Verse > Anthologies > Fuess and Stearns, eds. > The Little Book of Society Verse
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Fuess and Stearns, comps.  The Little Book of Society Verse.  1922.
 
An Old Man to an Old Madeira
By Silas Weir Mitchell
 
WHEN first you trembled at my kiss
  And blushed before and after,
Your life, a rose ’twixt May and June,
  Was stirred by breeze of laughter.
 
I asked no mortal maid to leave        5
  A kiss where there were plenty;
Enough the fragrance of your lips
  When I was five-and-twenty.
 
Fair mistress of a moment’s joy,
  We met, and then we parted:        10
You gave me all you had to give,
  Nor were you broken-hearted!
 
For other lips have known your kiss,
  Oh! fair inconstant lady,
While you have gone your shameless way        15
  ’Till life has passed its heyday.
 
And then we met in middle age,
  You matronly and older;
And somewhat gone your maiden blush,
  And I, well, rather colder.        20
 
And now that you are thin and pale,
  And I am slowly graying,
We meet, remindful of the past,
  When we two went a-Maying.
 
Alas! while you, an old coquette,        25
  Still flaunt your faded roses,
The arctic loneliness of age
  Around my pathway closes.
 
Dear aged wanton of the feast,
  Egeria of gay dinners,        30
I leave your unforgotten charm
  To other younger sinners.
 
Or was it some love-wildered beau
  Of old colonial days,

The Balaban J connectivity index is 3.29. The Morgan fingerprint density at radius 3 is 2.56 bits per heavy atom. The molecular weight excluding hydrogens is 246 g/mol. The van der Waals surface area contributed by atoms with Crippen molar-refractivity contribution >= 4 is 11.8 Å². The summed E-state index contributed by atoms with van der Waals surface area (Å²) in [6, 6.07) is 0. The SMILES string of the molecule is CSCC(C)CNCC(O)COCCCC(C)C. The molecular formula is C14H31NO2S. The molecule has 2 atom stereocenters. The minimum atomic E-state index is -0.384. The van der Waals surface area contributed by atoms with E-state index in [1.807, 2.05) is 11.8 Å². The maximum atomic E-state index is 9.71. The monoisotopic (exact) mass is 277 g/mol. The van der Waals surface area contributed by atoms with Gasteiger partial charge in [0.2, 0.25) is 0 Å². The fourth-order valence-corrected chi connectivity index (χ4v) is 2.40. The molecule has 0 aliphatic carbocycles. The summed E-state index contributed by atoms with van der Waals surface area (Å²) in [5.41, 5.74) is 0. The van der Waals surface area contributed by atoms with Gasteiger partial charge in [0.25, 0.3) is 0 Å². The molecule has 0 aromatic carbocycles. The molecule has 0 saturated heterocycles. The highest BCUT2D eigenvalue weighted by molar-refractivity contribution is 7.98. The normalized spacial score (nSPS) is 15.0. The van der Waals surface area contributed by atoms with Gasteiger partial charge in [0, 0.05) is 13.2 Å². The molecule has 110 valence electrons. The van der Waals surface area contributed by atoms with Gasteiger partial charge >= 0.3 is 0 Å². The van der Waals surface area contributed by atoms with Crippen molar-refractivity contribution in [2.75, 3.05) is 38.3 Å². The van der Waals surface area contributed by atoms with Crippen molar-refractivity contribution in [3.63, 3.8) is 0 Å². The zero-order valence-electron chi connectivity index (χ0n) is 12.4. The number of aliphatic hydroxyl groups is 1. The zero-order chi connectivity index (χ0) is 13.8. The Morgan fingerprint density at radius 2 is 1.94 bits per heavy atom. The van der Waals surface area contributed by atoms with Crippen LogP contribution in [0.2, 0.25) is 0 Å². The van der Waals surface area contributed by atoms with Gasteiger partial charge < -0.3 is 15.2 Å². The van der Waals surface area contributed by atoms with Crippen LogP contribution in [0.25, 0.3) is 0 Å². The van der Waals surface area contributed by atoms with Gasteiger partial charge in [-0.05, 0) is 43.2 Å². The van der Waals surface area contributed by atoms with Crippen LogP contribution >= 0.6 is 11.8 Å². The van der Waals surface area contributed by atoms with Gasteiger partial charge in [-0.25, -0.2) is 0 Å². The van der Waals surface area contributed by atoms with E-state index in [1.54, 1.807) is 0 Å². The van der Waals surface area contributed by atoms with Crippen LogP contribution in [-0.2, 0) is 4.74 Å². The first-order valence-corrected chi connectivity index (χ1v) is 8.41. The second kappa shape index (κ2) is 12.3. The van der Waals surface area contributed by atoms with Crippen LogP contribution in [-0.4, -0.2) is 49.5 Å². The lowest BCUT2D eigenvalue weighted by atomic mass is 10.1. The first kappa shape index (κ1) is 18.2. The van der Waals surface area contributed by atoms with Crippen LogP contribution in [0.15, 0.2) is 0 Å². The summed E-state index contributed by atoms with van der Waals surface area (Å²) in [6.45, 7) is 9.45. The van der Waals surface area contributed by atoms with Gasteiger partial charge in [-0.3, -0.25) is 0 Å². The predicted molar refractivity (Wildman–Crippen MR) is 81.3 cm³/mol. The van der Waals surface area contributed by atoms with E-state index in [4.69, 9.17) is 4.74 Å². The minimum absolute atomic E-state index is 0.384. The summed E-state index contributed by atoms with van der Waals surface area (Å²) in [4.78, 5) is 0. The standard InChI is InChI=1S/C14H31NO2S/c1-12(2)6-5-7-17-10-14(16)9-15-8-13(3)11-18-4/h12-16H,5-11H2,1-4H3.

With clouded cane and broidered coat,        35
  And very artful ways?
 
And did he whisper through her curls
  Some wicked, pleasant vow,
And swear no courtly dame had words
  As sweet as “thee” and “thou”?        40
 
Or did he praise her dimpled chin
  In eager song or sonnet,
And find a merry way to cheat
  Her kiss-defying bonnet?
 
And sang he then in verses gay,        45
  Amid this forest shady,
The dainty flower at her feet
  Was like his Quaker lady?
 
And did she pine in English fogs,
  Or was his love enough?        50
And did she learn to sport the fan,
  And use the patch and puff?
 
Alas! Perhaps she played quadrille,
  And, naughty grown and older,
Was pleased to show a dainty neck,        55
  Above a dainty shoulder.
 
But sometimes in the spring, I think,
  She saw, as in a dream,
The meeting-house, the home sedate,
  The Schuylkill’s quiet stream;        60
 
And sometimes in the minuet’s pause
  Her heart went wide afield,
To where, amid the woods of May,
  A blush its love revealed.
 
’Till far away from court and king,        65
  And powder and brocade,
The Quaker ladies at her feet
  Their quaint obeisance made.
 
 
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